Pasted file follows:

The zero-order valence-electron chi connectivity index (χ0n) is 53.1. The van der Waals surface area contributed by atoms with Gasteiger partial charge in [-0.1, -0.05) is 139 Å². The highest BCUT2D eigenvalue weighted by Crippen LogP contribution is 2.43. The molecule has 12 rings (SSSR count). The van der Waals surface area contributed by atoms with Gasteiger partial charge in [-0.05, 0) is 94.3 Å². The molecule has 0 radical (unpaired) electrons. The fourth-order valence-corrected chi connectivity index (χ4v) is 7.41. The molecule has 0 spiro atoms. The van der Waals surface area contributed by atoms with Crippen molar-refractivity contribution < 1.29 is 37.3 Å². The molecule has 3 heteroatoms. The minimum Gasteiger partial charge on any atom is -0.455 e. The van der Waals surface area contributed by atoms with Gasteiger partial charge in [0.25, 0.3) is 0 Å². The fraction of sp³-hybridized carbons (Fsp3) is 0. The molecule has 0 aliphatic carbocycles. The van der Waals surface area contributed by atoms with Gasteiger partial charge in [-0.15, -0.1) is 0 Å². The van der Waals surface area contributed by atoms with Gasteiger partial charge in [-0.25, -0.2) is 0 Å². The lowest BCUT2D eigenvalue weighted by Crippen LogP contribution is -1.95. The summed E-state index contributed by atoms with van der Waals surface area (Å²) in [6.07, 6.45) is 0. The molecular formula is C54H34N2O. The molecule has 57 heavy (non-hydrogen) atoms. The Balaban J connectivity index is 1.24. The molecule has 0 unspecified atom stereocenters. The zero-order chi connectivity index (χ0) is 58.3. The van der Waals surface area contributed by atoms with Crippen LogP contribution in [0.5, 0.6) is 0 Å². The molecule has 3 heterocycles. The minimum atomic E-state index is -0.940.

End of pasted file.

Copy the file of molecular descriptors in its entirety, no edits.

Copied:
The zero-order valence-electron chi connectivity index (χ0n) is 53.1. The van der Waals surface area contributed by atoms with Gasteiger partial charge in [-0.1, -0.05) is 139 Å². The highest BCUT2D eigenvalue weighted by Crippen LogP contribution is 2.43. The molecule has 12 rings (SSSR count). The van der Waals surface area contributed by atoms with Gasteiger partial charge in [-0.05, 0) is 94.3 Å². The molecule has 0 radical (unpaired) electrons. The fourth-order valence-corrected chi connectivity index (χ4v) is 7.41. The molecule has 0 spiro atoms. The van der Waals surface area contributed by atoms with Crippen molar-refractivity contribution < 1.29 is 37.3 Å². The molecule has 3 heteroatoms. The minimum Gasteiger partial charge on any atom is -0.455 e. The van der Waals surface area contributed by atoms with Gasteiger partial charge in [0.25, 0.3) is 0 Å². The fraction of sp³-hybridized carbons (Fsp3) is 0. The molecule has 0 aliphatic carbocycles. The van der Waals surface area contributed by atoms with Gasteiger partial charge in [-0.15, -0.1) is 0 Å². The van der Waals surface area contributed by atoms with Gasteiger partial charge in [-0.25, -0.2) is 0 Å². The lowest BCUT2D eigenvalue weighted by Crippen LogP contribution is -1.95. The summed E-state index contributed by atoms with van der Waals surface area (Å²) in [6.07, 6.45) is 0. The molecular formula is C54H34N2O. The molecule has 57 heavy (non-hydrogen) atoms. The Balaban J connectivity index is 1.24. The molecule has 0 unspecified atom stereocenters. The zero-order chi connectivity index (χ0) is 58.3. The van der Waals surface area contributed by atoms with Crippen LogP contribution in [0.5, 0.6) is 0 Å². The molecule has 3 heterocycles. The minimum atomic E-state index is -0.940.